Tonight is my last children's choir class until the new year, and while I love the kids dearly, this comes with great relief. I don't even have to do serious lesson plans for tonight because we're mostly rehearsing for our song on Sunday morning, and then since one of the preschool choir teachers is going to be out, we're combining classes and will just do a Christmas carol singalong. I figure the kids are going to be wired and hyper anyway, and since it will be nearly a month before we meet again, there's no point in starting something new or really teaching anything. Spending the last half of class just singing should be the best option.
I've talked myself out of today's errands because I think I have enough going on that I don't need to stress myself out further. I didn't get much accomplished yesterday, aside from some housework and bookkeeping. I don't even know where the day went.
And that meant I read with great interest a couple of articles from Lifehacker on productivity that started going around my friends on Facebook. I'm always looking for new ways to make myself more productive, even if I know that number one on the list would be getting off the Internet and working. My most productive day ever was the day my ISP had a national outage. I guess what I need is tips and tricks for making myself get off the Internet and work.
So, first, I was rather reassured by the article about how many of the productivity "givens" turn out to be untrue. I particularly like the one about how getting up early doesn't necessarily make you any more productive, unless you're a morning person. There's a weird societal pressure about mornings that I don't get even if I find myself acting according to it. Some of my most productive writing ever comes when I do late-night marathons -- make a pot of tea and sit down to write starting around 8 or 9 and then write until past midnight. There are no distractions then -- nothing on TV, nothing new being posted to any Internet discussions I have going on -- and I can lose myself in a book. I used to do that on Friday nights back when I had a regular job and was writing in my spare time. I caught myself thinking the other day that I ought to do that in January, since Haven will be over for the season and Grimm won't be back until February or March, so my Fridays will be open for a while. And then I had the forehead-slapping "duh!" moment of realizing that the reason I had to do that on Fridays back then was that on weekdays I had to get up and go to work in the morning. Now, the writing is my work. There's generally no reason why I can't do late-night marathons almost any night. And yet I feel guilty for sleeping until ten on a weekday, even if I was up until past one writing eight thousand words. Getting that one productivity myth out of my head would probably improve my productivity dramatically because it would allow me to work in the way that best suits me. I accomplish more of the work that matters to me by working late and sleeping late, so I shouldn't feel guilty. A mix of schedule is probably best, since on days when I have business-type work to do, I get more done if I get an early start on the day.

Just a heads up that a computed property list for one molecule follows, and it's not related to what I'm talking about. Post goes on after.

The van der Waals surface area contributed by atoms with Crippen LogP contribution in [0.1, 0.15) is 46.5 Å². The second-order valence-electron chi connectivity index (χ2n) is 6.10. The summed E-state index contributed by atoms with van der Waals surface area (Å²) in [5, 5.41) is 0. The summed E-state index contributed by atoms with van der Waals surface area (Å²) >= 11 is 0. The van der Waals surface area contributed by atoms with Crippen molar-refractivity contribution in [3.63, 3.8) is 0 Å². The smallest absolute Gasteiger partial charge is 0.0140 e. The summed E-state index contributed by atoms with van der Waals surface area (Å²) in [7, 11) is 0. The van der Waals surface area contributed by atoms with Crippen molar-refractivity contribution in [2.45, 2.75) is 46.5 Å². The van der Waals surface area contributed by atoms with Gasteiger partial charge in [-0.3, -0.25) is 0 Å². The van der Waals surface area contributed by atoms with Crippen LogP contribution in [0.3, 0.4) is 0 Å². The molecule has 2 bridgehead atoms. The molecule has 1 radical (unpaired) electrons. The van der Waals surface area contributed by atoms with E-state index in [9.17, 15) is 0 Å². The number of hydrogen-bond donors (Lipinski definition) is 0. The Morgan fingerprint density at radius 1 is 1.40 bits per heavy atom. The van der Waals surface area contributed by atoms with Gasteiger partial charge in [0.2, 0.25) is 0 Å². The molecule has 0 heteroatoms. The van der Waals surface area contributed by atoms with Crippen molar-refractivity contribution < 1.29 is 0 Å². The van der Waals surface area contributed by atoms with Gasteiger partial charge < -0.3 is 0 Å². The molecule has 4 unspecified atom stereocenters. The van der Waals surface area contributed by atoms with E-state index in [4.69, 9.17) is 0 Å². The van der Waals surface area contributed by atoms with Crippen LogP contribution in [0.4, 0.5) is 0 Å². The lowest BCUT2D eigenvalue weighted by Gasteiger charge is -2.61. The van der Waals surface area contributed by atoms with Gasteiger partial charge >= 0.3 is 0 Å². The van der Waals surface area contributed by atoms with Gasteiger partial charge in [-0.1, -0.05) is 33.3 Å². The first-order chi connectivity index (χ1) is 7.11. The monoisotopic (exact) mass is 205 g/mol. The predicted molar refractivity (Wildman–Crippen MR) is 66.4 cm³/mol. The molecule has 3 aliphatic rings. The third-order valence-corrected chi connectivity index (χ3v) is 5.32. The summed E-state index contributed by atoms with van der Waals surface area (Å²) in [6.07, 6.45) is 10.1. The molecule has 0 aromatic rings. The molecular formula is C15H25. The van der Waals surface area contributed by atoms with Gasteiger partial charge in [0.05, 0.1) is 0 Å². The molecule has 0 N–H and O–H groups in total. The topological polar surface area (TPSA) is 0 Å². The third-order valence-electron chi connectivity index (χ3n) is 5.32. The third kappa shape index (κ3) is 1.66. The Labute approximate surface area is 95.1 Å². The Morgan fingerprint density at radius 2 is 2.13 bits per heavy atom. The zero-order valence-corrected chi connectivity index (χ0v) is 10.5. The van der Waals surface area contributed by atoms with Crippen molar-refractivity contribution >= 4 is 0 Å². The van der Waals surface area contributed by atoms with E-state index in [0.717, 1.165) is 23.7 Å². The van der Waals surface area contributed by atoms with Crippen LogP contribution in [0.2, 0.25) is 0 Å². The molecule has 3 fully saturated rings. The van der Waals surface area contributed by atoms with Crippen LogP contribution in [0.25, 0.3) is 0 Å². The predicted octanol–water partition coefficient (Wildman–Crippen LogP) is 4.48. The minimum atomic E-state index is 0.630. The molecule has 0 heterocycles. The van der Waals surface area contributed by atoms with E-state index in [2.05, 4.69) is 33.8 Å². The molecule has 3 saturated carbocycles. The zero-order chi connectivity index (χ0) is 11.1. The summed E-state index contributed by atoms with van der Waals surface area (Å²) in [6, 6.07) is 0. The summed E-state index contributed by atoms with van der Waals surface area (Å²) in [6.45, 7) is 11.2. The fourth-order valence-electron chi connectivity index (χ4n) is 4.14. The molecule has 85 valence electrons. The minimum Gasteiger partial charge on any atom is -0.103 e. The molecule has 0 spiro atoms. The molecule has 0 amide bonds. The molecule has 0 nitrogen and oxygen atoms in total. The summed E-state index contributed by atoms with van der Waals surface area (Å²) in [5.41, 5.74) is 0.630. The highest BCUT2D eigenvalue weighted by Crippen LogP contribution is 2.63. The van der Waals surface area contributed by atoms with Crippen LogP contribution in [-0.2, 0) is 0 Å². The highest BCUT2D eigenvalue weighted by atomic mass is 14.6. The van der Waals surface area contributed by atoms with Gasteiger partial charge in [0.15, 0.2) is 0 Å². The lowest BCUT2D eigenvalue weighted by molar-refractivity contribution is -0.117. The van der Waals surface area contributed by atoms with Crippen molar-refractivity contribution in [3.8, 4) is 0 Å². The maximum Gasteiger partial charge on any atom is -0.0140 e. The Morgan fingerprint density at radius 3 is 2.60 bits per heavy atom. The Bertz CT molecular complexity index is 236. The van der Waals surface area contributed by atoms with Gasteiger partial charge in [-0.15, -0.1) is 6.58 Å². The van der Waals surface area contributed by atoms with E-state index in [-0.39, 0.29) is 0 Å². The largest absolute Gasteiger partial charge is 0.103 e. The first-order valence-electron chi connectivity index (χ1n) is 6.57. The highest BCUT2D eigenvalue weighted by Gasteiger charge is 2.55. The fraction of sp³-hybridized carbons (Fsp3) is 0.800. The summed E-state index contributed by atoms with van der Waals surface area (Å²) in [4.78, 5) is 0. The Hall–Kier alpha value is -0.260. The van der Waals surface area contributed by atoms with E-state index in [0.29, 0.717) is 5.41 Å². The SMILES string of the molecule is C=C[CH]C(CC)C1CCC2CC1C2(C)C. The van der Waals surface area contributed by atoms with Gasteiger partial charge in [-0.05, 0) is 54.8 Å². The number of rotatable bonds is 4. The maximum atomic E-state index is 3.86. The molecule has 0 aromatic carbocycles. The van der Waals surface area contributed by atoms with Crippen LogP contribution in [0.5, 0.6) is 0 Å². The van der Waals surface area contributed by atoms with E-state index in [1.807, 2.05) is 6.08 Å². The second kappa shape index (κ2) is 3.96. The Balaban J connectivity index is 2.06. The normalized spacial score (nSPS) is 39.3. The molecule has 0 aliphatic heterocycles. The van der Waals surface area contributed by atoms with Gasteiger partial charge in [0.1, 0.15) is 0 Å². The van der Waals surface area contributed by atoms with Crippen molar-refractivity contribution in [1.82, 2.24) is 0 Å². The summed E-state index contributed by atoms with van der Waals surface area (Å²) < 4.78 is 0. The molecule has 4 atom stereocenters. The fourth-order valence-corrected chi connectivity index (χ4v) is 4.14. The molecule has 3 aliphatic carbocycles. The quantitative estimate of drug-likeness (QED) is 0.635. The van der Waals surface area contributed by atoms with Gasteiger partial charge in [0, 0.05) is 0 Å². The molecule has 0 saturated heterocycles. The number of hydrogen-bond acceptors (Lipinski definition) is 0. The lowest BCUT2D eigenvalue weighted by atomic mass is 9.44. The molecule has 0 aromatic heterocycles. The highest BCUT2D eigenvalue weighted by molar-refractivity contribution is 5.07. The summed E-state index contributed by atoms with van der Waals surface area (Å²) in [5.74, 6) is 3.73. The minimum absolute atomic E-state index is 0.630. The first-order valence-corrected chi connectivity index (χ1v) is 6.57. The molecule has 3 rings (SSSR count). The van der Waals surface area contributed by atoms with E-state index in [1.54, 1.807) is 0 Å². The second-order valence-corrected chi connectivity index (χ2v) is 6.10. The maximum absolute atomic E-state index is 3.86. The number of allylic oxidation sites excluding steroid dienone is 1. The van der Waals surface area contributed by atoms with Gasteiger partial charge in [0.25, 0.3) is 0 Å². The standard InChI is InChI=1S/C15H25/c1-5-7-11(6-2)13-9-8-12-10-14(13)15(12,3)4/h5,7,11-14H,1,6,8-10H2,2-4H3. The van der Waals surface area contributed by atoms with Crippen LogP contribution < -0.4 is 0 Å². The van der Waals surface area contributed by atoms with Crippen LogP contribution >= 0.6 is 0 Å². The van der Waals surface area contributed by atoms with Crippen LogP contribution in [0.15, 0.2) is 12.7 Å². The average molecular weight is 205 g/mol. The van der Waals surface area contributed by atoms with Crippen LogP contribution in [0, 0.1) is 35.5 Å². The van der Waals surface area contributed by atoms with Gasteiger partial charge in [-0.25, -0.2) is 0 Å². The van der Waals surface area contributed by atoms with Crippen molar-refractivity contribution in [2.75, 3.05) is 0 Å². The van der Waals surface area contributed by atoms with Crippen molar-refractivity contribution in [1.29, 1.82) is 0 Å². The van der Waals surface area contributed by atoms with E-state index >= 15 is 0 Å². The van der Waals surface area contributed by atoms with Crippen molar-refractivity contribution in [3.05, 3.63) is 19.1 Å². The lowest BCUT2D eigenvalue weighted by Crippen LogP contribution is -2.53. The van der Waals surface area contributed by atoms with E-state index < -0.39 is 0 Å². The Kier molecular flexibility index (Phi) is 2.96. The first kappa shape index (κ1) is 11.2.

Which brings up the next interesting article, on creating your own productivity style by mixing items from various methods. I think I've tried all of the methods they list, with varying degrees of success. Some things stuck. Some didn't. I tried the 43 folders thing, but it seems I don't have enough going on to require that much of a futures file, so it never became a habit. Maybe I should re-do it to only have the monthly folders and then maybe an early-month and mid-month folder. I tried the break it down into lists and keep it all in a notebook thing, and that was moderately successful. The problem with applying it to my work is that my to-do list often involves something like "write a novel." Breaking it down may mean "write a chapter," but it's hard to even plan that much because it depends on how the work goes. That led to my current stopwatch routine because I can track how much time I actually spend writing. I set up some incentives when I reached certain milestones, except I never actually carry through on the incentives, so I'm not sure how effective that is.
Really, procrastination is my biggest problem. I'll even put off the things I want to do (like all my incentives for working a certain amount of time). Once I get started, I'm fine. It can just take me hours to get started. That may be why the late-night marathons work for me -- all the excuses are gone and there's nothing left to do but write, and once I've started, I can keep going.
This is one thing I'll have to get better at. When I was writing for a publisher that wanted one book a year, there was no point in killing myself. If I end up going more the independent route, you get success there with volume and frequency, plus you have to juggle the business side of things and my usual all-or-nothing habit when I'm writing won't work. I'm still working on developing the perfect productivity system for myself. Letting people be wrong on the Internet without pointing out the error of their ways might be a good start.